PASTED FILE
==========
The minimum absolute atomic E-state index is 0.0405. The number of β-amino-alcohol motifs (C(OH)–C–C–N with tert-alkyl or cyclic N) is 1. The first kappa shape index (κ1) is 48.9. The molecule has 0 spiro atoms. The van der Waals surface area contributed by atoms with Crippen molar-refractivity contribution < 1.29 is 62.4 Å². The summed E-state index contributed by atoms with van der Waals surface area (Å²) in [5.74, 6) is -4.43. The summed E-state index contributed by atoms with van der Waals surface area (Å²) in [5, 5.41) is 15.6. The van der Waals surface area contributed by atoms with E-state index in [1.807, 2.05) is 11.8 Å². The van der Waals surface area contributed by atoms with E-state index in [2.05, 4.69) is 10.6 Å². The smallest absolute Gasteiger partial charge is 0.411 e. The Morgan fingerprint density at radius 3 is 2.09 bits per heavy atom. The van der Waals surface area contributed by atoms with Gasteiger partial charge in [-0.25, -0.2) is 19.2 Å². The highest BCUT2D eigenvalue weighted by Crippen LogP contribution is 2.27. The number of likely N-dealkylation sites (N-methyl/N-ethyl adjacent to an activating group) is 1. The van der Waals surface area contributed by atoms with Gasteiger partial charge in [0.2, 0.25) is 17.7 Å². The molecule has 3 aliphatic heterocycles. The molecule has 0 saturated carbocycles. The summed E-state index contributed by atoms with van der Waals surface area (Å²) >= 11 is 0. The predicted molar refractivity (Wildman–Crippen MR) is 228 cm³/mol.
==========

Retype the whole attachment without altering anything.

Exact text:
The minimum absolute atomic E-state index is 0.0405. The number of β-amino-alcohol motifs (C(OH)–C–C–N with tert-alkyl or cyclic N) is 1. The first kappa shape index (κ1) is 48.9. The molecule has 0 spiro atoms. The van der Waals surface area contributed by atoms with Crippen molar-refractivity contribution < 1.29 is 62.4 Å². The summed E-state index contributed by atoms with van der Waals surface area (Å²) in [5.74, 6) is -4.43. The summed E-state index contributed by atoms with van der Waals surface area (Å²) in [5, 5.41) is 15.6. The van der Waals surface area contributed by atoms with E-state index in [1.807, 2.05) is 11.8 Å². The van der Waals surface area contributed by atoms with E-state index in [2.05, 4.69) is 10.6 Å². The smallest absolute Gasteiger partial charge is 0.411 e. The Morgan fingerprint density at radius 3 is 2.09 bits per heavy atom. The van der Waals surface area contributed by atoms with Gasteiger partial charge in [-0.25, -0.2) is 19.2 Å². The highest BCUT2D eigenvalue weighted by Crippen LogP contribution is 2.27. The number of likely N-dealkylation sites (N-methyl/N-ethyl adjacent to an activating group) is 1. The van der Waals surface area contributed by atoms with Gasteiger partial charge in [0.2, 0.25) is 17.7 Å². The molecule has 3 aliphatic heterocycles. The molecule has 0 saturated carbocycles. The summed E-state index contributed by atoms with van der Waals surface area (Å²) >= 11 is 0. The predicted molar refractivity (Wildman–Crippen MR) is 228 cm³/mol.